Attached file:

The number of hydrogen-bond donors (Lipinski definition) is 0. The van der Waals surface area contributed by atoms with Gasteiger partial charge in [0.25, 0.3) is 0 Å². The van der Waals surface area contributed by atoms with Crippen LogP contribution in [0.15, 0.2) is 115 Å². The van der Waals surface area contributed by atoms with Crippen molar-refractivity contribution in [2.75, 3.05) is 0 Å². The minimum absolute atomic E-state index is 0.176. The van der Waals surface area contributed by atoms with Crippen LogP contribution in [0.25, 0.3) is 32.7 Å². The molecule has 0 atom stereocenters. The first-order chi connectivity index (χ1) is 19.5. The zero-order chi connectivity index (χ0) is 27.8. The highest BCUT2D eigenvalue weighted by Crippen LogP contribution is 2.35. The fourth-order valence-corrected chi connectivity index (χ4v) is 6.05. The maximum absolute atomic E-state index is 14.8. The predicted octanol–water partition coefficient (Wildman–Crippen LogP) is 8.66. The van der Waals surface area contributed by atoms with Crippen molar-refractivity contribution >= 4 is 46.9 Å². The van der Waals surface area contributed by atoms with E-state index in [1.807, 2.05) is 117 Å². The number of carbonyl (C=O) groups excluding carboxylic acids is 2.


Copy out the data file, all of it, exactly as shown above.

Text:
The number of hydrogen-bond donors (Lipinski definition) is 0. The van der Waals surface area contributed by atoms with Gasteiger partial charge in [0.25, 0.3) is 0 Å². The van der Waals surface area contributed by atoms with Crippen LogP contribution in [0.15, 0.2) is 115 Å². The van der Waals surface area contributed by atoms with Crippen molar-refractivity contribution in [2.75, 3.05) is 0 Å². The minimum absolute atomic E-state index is 0.176. The van der Waals surface area contributed by atoms with Crippen LogP contribution in [0.25, 0.3) is 32.7 Å². The molecule has 0 atom stereocenters. The first-order chi connectivity index (χ1) is 19.5. The zero-order chi connectivity index (χ0) is 27.8. The highest BCUT2D eigenvalue weighted by Crippen LogP contribution is 2.35. The fourth-order valence-corrected chi connectivity index (χ4v) is 6.05. The maximum absolute atomic E-state index is 14.8. The predicted octanol–water partition coefficient (Wildman–Crippen LogP) is 8.66. The van der Waals surface area contributed by atoms with Crippen molar-refractivity contribution >= 4 is 46.9 Å². The van der Waals surface area contributed by atoms with E-state index in [1.807, 2.05) is 117 Å². The number of carbonyl (C=O) groups excluding carboxylic acids is 2.